by Veterinary Practice News Editors | March 19, 2014 5:46 pm
A UC Davis professor described as having a passion for teaching and a creative approach to instruction will receive the Association of American Veterinary Medical Colleges’ 2013 Distinguished Teacher Award, the organization reported Wednesday.
Matthew Mellema, DVM, Ph.D., Dipl. ACVECC, an assistant professor of emergency and critical care at the University of California, Davis, School of Veterinary Medicine, will be presented with the award March 14 during the AAVMC’s annual conference in Alexandria, Va.
The award, sponsored by drug maker Zoetis Inc., recognizes excellence in professional veterinary medical education. The honor is more than 50 years old.
"Dr. Mellema exemplifies the qualities we seek in an honoree,” said AAVMC President Kent Hoblet, DVM, MS, Dipl. ACVPM, the dean at the Mississippi State University College of Veterinary Medicine. "Students and colleagues alike applaud his dedication and passion for education. Teaching is his priority, and his emphasis on critical thinking, problem-solving and self-directed learning maximizes students’ chances for lifelong success.”
Four of Mellema’s students added their voices to his nomination.
"As a mentor, Dr. Mellema has been truly invaluable in shaping the careers of veterinary students,” they wrote. "He takes the role very seriously and has not only provided meaningful research and clinical experiences to his mentees, but also encouragement and moral support throughout the difficulties of veterinary school.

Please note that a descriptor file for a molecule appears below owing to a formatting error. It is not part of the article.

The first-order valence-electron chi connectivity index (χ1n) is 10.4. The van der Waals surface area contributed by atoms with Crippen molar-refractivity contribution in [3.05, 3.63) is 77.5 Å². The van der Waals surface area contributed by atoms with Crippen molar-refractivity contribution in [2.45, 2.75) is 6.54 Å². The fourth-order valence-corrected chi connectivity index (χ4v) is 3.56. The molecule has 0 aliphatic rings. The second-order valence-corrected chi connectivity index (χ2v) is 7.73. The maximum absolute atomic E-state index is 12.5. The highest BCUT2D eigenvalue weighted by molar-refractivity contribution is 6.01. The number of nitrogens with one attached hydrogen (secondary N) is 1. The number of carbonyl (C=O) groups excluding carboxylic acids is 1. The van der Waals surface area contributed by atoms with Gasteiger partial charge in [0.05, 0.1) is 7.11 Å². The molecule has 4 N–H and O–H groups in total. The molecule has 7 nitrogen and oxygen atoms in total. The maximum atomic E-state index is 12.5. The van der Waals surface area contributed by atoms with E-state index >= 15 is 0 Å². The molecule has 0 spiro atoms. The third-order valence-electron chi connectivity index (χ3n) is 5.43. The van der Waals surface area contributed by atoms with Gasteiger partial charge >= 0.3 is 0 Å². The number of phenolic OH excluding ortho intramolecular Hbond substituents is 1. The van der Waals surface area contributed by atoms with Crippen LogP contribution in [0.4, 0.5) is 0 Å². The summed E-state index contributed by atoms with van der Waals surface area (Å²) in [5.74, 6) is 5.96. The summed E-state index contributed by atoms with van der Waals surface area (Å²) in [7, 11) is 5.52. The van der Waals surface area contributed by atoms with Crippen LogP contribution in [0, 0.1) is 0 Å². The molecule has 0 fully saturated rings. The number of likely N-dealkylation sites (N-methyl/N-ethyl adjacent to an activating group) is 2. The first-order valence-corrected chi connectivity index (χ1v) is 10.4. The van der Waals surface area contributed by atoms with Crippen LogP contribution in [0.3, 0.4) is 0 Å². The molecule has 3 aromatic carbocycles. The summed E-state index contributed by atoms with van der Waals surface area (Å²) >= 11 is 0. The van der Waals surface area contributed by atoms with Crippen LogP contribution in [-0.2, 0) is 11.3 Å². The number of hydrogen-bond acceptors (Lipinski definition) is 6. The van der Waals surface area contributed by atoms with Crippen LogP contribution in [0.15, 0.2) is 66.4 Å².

"His depth of knowledge can only be described as impressive, and his passion for teaching means that countless students have benefitted from Dr. Mellema’s intelligence,” they added. "His humorous nature makes him easy and fun to work with and adds another dimension to a very accomplished man.”
Two of Mellema’s UC Davis colleagues—department chairman Erik Wisner, DVM, Dipl. ACVR, and associate dean Jan E. Ilkiw, BVSc, Ph.D.—concurred.
"He is regarded by peers, students and residents as an outstanding small animal emergency and critical care instructor who is highly respected for his creative and effective teaching style,” they wrote. "[He] has an extraordinary ability to simplify and clarify complex subject matter using a unique approach that combines an interactive style with an infusion of humor that engages and inspires intellectual curiosity in students, residents and colleagues.”
Mellema is an expert in emergency and critical care and has written book chapters on topics such as electrocardiogram evaluation, cardiac output monitoring and initial management of the poisoned patient.
The UC Davis graduate earned his Ph.D. in respiratory physiology from Harvard University.
The Washington, D.C.-based AAVMC counts as its members 48 veterinary medical colleges worldwide, nine departments of veterinary science, eight departments of comparative medicine and six affiliate colleges.
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